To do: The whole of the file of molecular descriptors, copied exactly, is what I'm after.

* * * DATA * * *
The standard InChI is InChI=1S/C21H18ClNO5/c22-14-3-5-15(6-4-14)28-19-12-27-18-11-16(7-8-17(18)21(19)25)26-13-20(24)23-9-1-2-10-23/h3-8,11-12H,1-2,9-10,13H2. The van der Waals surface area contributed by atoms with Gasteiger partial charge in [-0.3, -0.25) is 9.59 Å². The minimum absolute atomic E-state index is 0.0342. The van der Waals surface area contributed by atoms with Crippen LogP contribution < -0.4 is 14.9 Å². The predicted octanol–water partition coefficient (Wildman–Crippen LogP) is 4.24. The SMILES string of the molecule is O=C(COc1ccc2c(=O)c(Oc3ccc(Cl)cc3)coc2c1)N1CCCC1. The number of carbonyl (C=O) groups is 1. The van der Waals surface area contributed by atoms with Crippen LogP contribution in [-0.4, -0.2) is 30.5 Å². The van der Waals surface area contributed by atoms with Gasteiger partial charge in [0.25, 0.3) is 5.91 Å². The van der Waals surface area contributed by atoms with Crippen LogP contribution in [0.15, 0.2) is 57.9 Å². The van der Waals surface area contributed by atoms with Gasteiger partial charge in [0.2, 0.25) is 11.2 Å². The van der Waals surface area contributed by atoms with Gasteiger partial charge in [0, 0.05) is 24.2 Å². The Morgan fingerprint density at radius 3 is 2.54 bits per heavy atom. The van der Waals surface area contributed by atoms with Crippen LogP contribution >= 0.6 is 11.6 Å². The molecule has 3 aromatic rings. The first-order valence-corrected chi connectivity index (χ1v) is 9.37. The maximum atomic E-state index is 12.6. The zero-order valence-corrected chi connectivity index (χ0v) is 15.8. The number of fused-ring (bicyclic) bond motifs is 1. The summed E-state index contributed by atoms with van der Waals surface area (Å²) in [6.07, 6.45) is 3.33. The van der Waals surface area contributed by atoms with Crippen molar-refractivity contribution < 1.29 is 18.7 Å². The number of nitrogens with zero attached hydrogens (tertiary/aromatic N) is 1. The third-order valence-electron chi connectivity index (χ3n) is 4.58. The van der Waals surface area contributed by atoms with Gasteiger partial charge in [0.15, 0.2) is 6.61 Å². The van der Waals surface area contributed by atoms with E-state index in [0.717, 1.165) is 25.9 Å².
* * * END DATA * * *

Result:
The standard InChI is InChI=1S/C21H18ClNO5/c22-14-3-5-15(6-4-14)28-19-12-27-18-11-16(7-8-17(18)21(19)25)26-13-20(24)23-9-1-2-10-23/h3-8,11-12H,1-2,9-10,13H2. The van der Waals surface area contributed by atoms with Gasteiger partial charge in [-0.3, -0.25) is 9.59 Å². The minimum absolute atomic E-state index is 0.0342. The van der Waals surface area contributed by atoms with Crippen LogP contribution < -0.4 is 14.9 Å². The predicted octanol–water partition coefficient (Wildman–Crippen LogP) is 4.24. The SMILES string of the molecule is O=C(COc1ccc2c(=O)c(Oc3ccc(Cl)cc3)coc2c1)N1CCCC1. The number of carbonyl (C=O) groups is 1. The van der Waals surface area contributed by atoms with Crippen LogP contribution in [-0.4, -0.2) is 30.5 Å². The van der Waals surface area contributed by atoms with Gasteiger partial charge in [0.25, 0.3) is 5.91 Å². The van der Waals surface area contributed by atoms with Crippen LogP contribution in [0.15, 0.2) is 57.9 Å². The van der Waals surface area contributed by atoms with Gasteiger partial charge in [0.2, 0.25) is 11.2 Å². The van der Waals surface area contributed by atoms with Gasteiger partial charge in [0, 0.05) is 24.2 Å². The Morgan fingerprint density at radius 3 is 2.54 bits per heavy atom. The van der Waals surface area contributed by atoms with Crippen LogP contribution >= 0.6 is 11.6 Å². The molecule has 3 aromatic rings. The first-order valence-corrected chi connectivity index (χ1v) is 9.37. The maximum atomic E-state index is 12.6. The zero-order valence-corrected chi connectivity index (χ0v) is 15.8. The number of fused-ring (bicyclic) bond motifs is 1. The summed E-state index contributed by atoms with van der Waals surface area (Å²) in [6.07, 6.45) is 3.33. The van der Waals surface area contributed by atoms with Crippen molar-refractivity contribution < 1.29 is 18.7 Å². The number of nitrogens with zero attached hydrogens (tertiary/aromatic N) is 1. The third-order valence-electron chi connectivity index (χ3n) is 4.58. The van der Waals surface area contributed by atoms with Gasteiger partial charge in [0.15, 0.2) is 6.61 Å². The van der Waals surface area contributed by atoms with E-state index in [0.717, 1.165) is 25.9 Å².